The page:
Springfield Man, Richard G. Wacker Sentenced to 20 Years for Meth Conspiracy
Richard G. Wacker, 61, was sentenced by U.S. District Judge Stephen R. Bough to 20 years in federal prison without parole.
On Jan. 10, 2020, Wacker pleaded guilty to participating in a conspiracy to distribute methamphetamine in Greene County, Missouri, from March 30 to Aug. 30, 2017.
Wacker admitted that he traveled to Kansas City on several occasions to purchase a half-pound of methamphetamine. After making two trips with co-defendant Ronald A. Stone, 53, of Springfield, Wacker directed Stone to make the trips alone every two to three days. Stone purchased two pounds on each trip, one pound for himself and one pound for Wacker.
Wacker also admitted that he drove to Oklahoma City on at least three occasions, each time to purchase five kilograms of methamphetamine for $45,000.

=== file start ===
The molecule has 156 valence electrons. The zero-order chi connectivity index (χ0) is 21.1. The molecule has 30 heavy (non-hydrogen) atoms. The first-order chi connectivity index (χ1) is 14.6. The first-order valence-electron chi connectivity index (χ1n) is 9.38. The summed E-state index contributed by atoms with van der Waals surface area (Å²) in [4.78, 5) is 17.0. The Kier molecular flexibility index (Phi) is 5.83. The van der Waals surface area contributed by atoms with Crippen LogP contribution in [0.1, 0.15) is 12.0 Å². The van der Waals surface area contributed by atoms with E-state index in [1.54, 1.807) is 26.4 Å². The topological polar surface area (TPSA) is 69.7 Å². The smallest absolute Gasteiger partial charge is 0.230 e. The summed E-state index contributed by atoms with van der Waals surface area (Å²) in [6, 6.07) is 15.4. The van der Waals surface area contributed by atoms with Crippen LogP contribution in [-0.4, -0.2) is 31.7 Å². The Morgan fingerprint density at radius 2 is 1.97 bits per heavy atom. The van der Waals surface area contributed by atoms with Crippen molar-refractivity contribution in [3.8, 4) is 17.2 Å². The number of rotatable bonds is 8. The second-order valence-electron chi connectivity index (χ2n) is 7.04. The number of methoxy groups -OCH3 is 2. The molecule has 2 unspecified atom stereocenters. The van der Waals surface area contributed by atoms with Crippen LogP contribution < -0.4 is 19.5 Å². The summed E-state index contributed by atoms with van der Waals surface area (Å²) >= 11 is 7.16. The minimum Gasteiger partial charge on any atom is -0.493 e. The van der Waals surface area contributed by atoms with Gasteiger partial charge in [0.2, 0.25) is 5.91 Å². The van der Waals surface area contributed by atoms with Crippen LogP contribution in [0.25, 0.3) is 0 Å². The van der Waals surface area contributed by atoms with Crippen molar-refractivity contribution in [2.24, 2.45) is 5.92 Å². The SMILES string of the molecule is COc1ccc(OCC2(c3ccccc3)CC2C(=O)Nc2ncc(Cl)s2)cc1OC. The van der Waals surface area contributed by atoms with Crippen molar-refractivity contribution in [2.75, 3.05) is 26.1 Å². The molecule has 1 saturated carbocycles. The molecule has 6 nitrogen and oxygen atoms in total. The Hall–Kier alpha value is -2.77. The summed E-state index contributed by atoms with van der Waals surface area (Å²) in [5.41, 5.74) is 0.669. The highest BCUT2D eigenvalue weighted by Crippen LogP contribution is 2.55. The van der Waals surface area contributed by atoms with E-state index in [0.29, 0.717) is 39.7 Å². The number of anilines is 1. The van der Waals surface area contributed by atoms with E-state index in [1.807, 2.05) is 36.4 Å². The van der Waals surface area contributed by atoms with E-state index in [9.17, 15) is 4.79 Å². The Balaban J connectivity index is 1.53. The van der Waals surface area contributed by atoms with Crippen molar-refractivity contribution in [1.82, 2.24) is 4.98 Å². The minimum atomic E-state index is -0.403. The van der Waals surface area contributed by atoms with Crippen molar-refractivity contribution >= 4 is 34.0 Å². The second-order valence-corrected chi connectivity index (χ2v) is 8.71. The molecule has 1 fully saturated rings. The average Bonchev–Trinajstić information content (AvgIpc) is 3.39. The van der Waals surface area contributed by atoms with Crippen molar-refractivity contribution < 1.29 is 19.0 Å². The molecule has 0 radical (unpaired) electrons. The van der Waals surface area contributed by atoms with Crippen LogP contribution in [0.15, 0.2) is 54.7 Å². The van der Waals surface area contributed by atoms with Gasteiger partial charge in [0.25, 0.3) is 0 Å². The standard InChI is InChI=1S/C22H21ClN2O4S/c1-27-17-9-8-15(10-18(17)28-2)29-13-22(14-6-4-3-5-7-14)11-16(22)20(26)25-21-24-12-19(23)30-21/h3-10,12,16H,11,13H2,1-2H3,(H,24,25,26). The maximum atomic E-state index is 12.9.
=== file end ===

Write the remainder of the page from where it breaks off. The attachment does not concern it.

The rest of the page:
Springfield police officers executed search warrants at Stone’s residence twice in 2017. On each occasion, officers seized firearms and methamphetamine. On Aug. 29, 2017, Missouri State Highway Patrol troopers stopped Stone’s vehicle and seized three large bags that contained a total of approximately 6.8 pounds of methamphetamine.
Wacker is the third and final defendant to be sentenced in this case. Stone was sentenced on Sept. 25, 2020, to 20 years in federal prison without parole after pleading guilty to the drug-trafficking conspiracy, to possessing methamphetamine to distribute, and to possessing firearms in furtherance of drug trafficking. Carol A. Hardy, also known as Carol A. Johnson, 51, of Mountain Grove, Mo., also pleaded guilty to her role in the drug-trafficking conspiracy and was sentenced on Dec. 14, 2018, to 20 years in federal prison without parole. Law enforcement officers executed a search warrant at Hardy’s residence and found 1.766 kilograms of methamphetamine in a safe on the floor of a bedroom closet.
This case was prosecuted by Assistant U.S. Attorneys Nhan D. Nguyen and Josephine L. Stockard. It was investigated by the Drug Enforcement Administration, the Missouri State Highway Patrol and the Springfield, Mo., Police Department.